Oilfield Innovations have a number of thru-tubing logging methods for Plug and Abandonment (P&A). Both methods eliminate the need to pull the tubing to bond log the in-situ casing cementation. One thru-tubing logging method compacts the tubing as shown to the right and another spikes the tubing to the casing as shown below. As shown below, another method spikes the tubing to the casing to centralise the tubing and transmit/receive logging signals.
Conventional through-tubing logging is not possible because sonic or acoustic signals cannot be predicted or interpreted accurately when the tubing is loose within the casing. Oilfield Innovations have patented the method of spiking the tubing to the casing to centralise it and connect it to the casing so that sonic and acoustic logging signals can be transmitted and received through the spikes to confirm cementation behind the casing and, optionally, confirm cement bonding after placing the cement abandonment plug.
Conventional acoustic sonde compression and shear wave types used in cement bond logging require direct access to cemented casing and cannot log thru-tubing. Oilfield Innovations' patented method spikes the tubing to the casing so that acoustic waves can be transmitted to and received from the casing to determine cement bonding and does not required removal of the tubing, which makes it a perfect rig-less solution.
Cement bond logging can comprise connecting an array of receivers that measure an acoustic pulse as it passes along the well bore. Transmitting a wave-train of acoustic pulses through casing, as shown above, can measure cement bond quality. For example, using an array of geophones used in VSP logging can assess in-situ cementation.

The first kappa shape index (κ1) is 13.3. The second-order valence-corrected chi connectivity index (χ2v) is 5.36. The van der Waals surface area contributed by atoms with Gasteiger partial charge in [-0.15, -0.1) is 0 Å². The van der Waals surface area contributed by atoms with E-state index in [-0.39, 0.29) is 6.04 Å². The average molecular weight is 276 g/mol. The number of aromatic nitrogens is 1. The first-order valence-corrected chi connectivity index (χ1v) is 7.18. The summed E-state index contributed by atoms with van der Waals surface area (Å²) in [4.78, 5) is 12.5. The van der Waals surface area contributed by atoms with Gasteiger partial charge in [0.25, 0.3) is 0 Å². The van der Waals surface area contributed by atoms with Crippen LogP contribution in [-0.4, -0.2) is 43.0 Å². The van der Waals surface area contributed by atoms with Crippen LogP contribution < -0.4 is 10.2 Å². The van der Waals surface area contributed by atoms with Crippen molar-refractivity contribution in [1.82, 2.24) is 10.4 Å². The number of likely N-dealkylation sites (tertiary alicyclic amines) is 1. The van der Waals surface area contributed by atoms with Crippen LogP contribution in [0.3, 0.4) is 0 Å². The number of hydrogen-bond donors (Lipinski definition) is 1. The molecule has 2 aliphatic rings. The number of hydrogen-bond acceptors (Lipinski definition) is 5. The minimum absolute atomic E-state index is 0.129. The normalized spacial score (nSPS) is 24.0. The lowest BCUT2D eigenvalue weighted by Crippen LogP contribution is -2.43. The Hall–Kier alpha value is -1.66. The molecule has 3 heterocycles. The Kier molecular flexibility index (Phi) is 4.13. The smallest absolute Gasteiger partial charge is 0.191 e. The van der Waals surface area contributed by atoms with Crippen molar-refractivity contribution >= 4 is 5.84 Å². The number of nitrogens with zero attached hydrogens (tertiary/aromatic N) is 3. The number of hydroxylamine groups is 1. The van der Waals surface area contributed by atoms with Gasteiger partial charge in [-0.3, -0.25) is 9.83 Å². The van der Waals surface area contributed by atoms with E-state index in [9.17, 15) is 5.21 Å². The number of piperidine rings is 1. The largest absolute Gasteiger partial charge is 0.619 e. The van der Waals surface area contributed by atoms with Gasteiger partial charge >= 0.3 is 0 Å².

An array of spikes connecting the tubing to the casing can be with an array of transmitters and receivers that can send and receive wave trains to simulation the movement and averaging of conventional cement bond logging signals.
The array of transmitters and receivers can measure the bond of in-situ cement, but also can be left in place to measure the bond of the placed cement abandonment plug.
Accordingly, should the well ever leak due to circumstances beyond control, it is possible to provide evidence that a proper cement plug was placed during well abandonment.
Pulling the tubing during P&A is expensive and may not be necessary.
As described above and shown to the right, the tubing can be spiked to the casing to secure the tubing and provide predictable vibration so that logging signals may be passed through the spikes to the casing to determine in-situ cement bonding.
Initial P&A plugs isolating the reservoir are normally placed by rigless means. Once the reservoir is isolated the tubing can be punched to provide circulation and cleaning of the annulus.
An array of spiking tools, transmitters and receivers can then be used to secure the tubing to the casing and centralise it for later cementation.
Crossing wave-trains of logging signals can be transmitted and received in both an upward and downward direction to assess the bonding of in-situ casing cement.
After confirming cement bonding, the abandonment cement plug can be circulated into the well and allowed to set. Cement wiper plugs and pressure can be used to place the top of cement in the desired location, whereby a connection to the logging array is possible with, for example, a wet connection.
After setting, the P&A plug cement bond can be assessed by further cross-directional wave train logging signals.
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